Our new writer Alex Stewart introduces his shortlist of cup-winning footie books
In case you hadn’t noticed, the World Cup has arrived – a shouty, colourful juggernaut, annexing the media and urging everyone to care about gameplay strategies, national characteristics, goal technology, even hair.
Whether you’re a devout fan or an indifferent outsider, sporting events of this scale only invade our consciousness every so often; and the appeal of the beautiful game, even outside major tournaments, has never been so mainstream. So, whether you are gagging to indulge your footie obsession or simply trying to understand what all the fuss is about, here are ten football books you should read over the next few weeks – and one you definitely should not.
1. The Ball Is Round – David Goldblatt
Comprehensive is a big word. So is encyclopaedic. But Goldblatt’s roving tome manages to be just that. A history of football from its early instantiations in Chinese and Mayan culture, right through to 2006, the book’s scope is extraordinary, peppered with anecdotes and references, but taut and lively in its style. Goldblatt’s achievement is magisterial, and if you choose to read only one of these books, make it his.
2. Football in Sun and Shadow – Eduardo Galeano
Football’s joy is that it is at once a personal and collective experience. You cheer or cry or swear with thousands of others, but the memory of what mattered, of what inspired or destroyed you, is also individual. Galeano pulls together a series of footballing vignettes that go towards making his own memory-horde. Beautiful descriptions of goals, players, and matches are penned with flair, as Galeano maps out his relationship with the game he adores.
3. Brilliant Orange – David Winner
The Dutch invented total football and gave the world the brilliance of Cruijff, Neeskens, and Krol. Winner sets this tale against a remarkable backdrop of art, architecture, literature, and history, and does it without ever sounding too clever or pompous. This is as canny a marriage of subject matters as you are likely to find, and hugely entertaining.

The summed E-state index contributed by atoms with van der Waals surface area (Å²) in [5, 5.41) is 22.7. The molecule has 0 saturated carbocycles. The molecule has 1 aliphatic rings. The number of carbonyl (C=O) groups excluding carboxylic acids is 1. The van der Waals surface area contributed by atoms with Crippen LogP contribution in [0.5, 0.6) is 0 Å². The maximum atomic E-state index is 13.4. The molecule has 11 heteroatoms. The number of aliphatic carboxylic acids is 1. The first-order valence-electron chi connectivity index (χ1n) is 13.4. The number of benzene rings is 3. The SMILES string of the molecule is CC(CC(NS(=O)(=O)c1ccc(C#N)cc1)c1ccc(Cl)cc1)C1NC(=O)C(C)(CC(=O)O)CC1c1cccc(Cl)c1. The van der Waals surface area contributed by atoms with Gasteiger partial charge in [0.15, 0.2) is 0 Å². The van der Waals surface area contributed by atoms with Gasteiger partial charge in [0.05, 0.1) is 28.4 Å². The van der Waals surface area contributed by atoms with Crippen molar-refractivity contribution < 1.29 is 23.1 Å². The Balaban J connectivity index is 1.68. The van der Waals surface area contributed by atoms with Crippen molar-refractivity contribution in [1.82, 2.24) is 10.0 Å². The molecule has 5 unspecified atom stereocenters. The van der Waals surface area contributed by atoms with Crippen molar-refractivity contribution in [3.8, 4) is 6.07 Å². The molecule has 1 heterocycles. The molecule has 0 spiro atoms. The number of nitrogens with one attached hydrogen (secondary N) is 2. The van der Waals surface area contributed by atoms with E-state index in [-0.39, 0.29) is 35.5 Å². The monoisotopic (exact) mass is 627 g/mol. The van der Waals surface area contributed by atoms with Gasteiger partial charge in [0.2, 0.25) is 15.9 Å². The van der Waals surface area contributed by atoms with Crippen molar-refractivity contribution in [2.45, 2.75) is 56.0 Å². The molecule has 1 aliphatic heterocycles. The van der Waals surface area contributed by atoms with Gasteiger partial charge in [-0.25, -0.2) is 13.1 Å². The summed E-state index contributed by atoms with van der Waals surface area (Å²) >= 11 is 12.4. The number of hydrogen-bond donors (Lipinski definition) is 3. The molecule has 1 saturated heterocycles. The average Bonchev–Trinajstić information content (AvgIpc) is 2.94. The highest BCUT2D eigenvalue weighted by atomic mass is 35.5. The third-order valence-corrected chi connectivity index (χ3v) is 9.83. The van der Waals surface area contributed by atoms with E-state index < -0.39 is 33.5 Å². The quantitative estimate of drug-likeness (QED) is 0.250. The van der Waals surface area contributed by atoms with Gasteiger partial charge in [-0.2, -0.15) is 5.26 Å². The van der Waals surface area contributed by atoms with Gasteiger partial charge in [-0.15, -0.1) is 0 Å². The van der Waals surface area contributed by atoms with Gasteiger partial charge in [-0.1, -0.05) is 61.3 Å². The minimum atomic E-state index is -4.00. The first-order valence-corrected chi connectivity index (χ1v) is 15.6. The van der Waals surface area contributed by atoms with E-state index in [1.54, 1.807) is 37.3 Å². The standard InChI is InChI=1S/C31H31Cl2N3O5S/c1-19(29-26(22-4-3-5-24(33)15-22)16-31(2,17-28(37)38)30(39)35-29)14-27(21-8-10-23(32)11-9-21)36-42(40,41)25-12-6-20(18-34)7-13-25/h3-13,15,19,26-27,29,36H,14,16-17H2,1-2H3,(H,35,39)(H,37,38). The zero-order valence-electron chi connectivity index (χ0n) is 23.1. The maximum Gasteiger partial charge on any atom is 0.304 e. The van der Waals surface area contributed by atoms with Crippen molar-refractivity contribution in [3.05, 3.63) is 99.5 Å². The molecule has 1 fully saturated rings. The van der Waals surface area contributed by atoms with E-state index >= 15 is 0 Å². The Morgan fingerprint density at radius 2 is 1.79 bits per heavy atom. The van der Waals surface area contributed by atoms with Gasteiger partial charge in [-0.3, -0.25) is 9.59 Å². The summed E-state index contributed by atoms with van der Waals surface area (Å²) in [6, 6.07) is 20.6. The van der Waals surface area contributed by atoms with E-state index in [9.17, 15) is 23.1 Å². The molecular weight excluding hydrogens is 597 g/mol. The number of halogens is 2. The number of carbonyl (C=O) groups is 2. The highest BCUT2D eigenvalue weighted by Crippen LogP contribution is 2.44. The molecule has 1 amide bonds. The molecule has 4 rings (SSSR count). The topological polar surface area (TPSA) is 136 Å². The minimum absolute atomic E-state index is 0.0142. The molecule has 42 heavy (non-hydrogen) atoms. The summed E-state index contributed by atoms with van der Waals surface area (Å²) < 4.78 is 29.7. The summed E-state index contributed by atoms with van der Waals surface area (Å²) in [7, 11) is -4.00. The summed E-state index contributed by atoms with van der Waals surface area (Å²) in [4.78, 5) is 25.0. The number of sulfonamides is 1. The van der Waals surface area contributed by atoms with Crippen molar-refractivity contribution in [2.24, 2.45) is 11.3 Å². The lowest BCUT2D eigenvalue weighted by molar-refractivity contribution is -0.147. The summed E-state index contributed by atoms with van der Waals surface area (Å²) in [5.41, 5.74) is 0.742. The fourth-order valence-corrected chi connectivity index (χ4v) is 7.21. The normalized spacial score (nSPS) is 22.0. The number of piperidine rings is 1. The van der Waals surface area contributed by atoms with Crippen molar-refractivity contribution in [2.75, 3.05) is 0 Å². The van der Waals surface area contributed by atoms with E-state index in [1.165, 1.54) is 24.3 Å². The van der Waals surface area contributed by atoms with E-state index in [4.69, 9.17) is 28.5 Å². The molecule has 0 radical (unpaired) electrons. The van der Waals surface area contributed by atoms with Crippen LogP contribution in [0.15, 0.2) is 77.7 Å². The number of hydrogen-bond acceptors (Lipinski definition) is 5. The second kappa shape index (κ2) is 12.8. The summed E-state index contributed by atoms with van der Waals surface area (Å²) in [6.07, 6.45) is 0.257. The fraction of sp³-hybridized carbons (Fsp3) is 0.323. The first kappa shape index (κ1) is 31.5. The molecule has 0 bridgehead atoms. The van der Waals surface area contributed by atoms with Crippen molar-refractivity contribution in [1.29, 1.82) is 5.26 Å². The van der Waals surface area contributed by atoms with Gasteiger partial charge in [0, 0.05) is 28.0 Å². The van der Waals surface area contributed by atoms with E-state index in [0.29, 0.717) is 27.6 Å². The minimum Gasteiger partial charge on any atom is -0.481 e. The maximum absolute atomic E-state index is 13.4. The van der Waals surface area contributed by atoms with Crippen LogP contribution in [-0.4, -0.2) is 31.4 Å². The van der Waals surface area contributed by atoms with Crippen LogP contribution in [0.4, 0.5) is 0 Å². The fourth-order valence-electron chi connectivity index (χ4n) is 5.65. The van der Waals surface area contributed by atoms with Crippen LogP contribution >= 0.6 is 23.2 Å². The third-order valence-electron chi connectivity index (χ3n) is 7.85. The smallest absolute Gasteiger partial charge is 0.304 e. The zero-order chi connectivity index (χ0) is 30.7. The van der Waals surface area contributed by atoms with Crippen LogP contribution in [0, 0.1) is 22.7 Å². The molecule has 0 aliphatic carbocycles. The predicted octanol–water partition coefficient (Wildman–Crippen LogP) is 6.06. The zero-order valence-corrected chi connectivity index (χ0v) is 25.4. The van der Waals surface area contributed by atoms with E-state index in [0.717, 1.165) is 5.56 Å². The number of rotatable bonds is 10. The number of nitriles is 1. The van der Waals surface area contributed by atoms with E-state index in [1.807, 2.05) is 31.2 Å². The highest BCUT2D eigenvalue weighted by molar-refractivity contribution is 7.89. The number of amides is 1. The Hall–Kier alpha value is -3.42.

4. The Blizzard – ed. Jonathan Wilson
In truth, The Blizzard is not a book, but a lavish quarterly magazine, edited by one of today’s foremost football writers, Jonathan Wilson. Frustrated by the paucity of good writing about football, Wilson lets a myriad of thoughtful writers off the short-form, quick-turn-over leash, and the result is a distillation of the best long-form sports writing around.
5. A Life Too Short – Robert Reng
This book made me cry a little and I am not ashamed to admit it. Robert Enke was a talented German goalkeeper who battled episodic clinical depression and took his own life as his career was reaching its pinnacle. Reng tells a story, with pathos and style, about mental health and the pressures of modern sport.
6. Among the Thugs – Bill Burford
Bill Burford was the editor of Granta when he indulged his gonzo journalism wont and produced this vibrant account of football hooliganism. Burford captures both the excitement of street warfare and the sadness it causes without ever rushing to judgement and, in doing so, provides a superb account of the social backdrop to 1980s football.
7. Soccernomics – Simon Kuper & Stefan Szymanski
Ahead of the curve, Kuper and Szymanski use economic theory and big data to address the foibles of the transfer market, why certain teams do well in tournaments and others don’t, and apply game theory to penalty kicks. Cerebral and informative, this is Freakonomics for football.
8. The Damned United – David Peace
There is not a lot of good fiction set in the world of football – a mystery to be addressed another time – but one author stands out. Peace’s complex book about the irascible Brian Clough’s ill-fated tenure as manager of the club he most hated, Leeds United, is dark, feisty, and staggeringly well-written.
9. The Cambridge Companion to Football – ed. Steen, Novick, and Richards
Written for an academic audience, this is nonetheless an accessible and wide-ranging introduction to the study of football. It addresses everything from sports journalism to the origin of the sport in English public schools to the globalisation of football under FIFA.
10. The Football Man – Arthur Hopcraft
A genuine classic, Hopcraft’s fluid style and breadth of knowledge make this series of essays about the game one of the finest collections of sports writing in English. Written in an era when sports writers had a greater freedom to express themselves, this is prose that at times rises to poetry.
And one to avoid…
11. Fever Pitch – Nick Hornby
Credited with making football acceptable to middle-class readers, Hornby’s enormously popular book can be distilled into the idea that clever people can like football and still be clever. It’s the one book that people who don’t read about football have read… which should tell you all you need to know.